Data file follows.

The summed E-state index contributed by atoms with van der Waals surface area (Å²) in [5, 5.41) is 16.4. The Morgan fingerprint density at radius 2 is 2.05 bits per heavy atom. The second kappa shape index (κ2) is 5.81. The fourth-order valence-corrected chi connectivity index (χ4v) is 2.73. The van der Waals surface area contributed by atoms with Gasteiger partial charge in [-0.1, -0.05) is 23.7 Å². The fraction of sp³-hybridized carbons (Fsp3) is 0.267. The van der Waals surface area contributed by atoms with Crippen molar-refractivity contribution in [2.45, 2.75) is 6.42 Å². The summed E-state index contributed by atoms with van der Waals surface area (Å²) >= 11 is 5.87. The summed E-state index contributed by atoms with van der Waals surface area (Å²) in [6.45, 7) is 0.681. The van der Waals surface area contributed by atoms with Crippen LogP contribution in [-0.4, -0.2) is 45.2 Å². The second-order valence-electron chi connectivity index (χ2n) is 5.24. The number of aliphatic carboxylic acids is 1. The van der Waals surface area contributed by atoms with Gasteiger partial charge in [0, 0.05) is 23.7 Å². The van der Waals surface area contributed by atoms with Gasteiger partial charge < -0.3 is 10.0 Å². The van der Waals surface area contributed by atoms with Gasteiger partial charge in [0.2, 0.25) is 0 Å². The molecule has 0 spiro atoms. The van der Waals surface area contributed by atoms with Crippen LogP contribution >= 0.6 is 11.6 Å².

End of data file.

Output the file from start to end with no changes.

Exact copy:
The summed E-state index contributed by atoms with van der Waals surface area (Å²) in [5, 5.41) is 16.4. The Morgan fingerprint density at radius 2 is 2.05 bits per heavy atom. The second kappa shape index (κ2) is 5.81. The fourth-order valence-corrected chi connectivity index (χ4v) is 2.73. The van der Waals surface area contributed by atoms with Gasteiger partial charge in [-0.1, -0.05) is 23.7 Å². The fraction of sp³-hybridized carbons (Fsp3) is 0.267. The van der Waals surface area contributed by atoms with Crippen molar-refractivity contribution in [2.45, 2.75) is 6.42 Å². The summed E-state index contributed by atoms with van der Waals surface area (Å²) >= 11 is 5.87. The summed E-state index contributed by atoms with van der Waals surface area (Å²) in [6.45, 7) is 0.681. The van der Waals surface area contributed by atoms with Crippen LogP contribution in [-0.4, -0.2) is 45.2 Å². The second-order valence-electron chi connectivity index (χ2n) is 5.24. The number of aliphatic carboxylic acids is 1. The van der Waals surface area contributed by atoms with Gasteiger partial charge in [0, 0.05) is 23.7 Å². The van der Waals surface area contributed by atoms with Gasteiger partial charge < -0.3 is 10.0 Å². The van der Waals surface area contributed by atoms with Gasteiger partial charge in [0.2, 0.25) is 0 Å². The molecule has 0 spiro atoms. The van der Waals surface area contributed by atoms with Crippen LogP contribution >= 0.6 is 11.6 Å².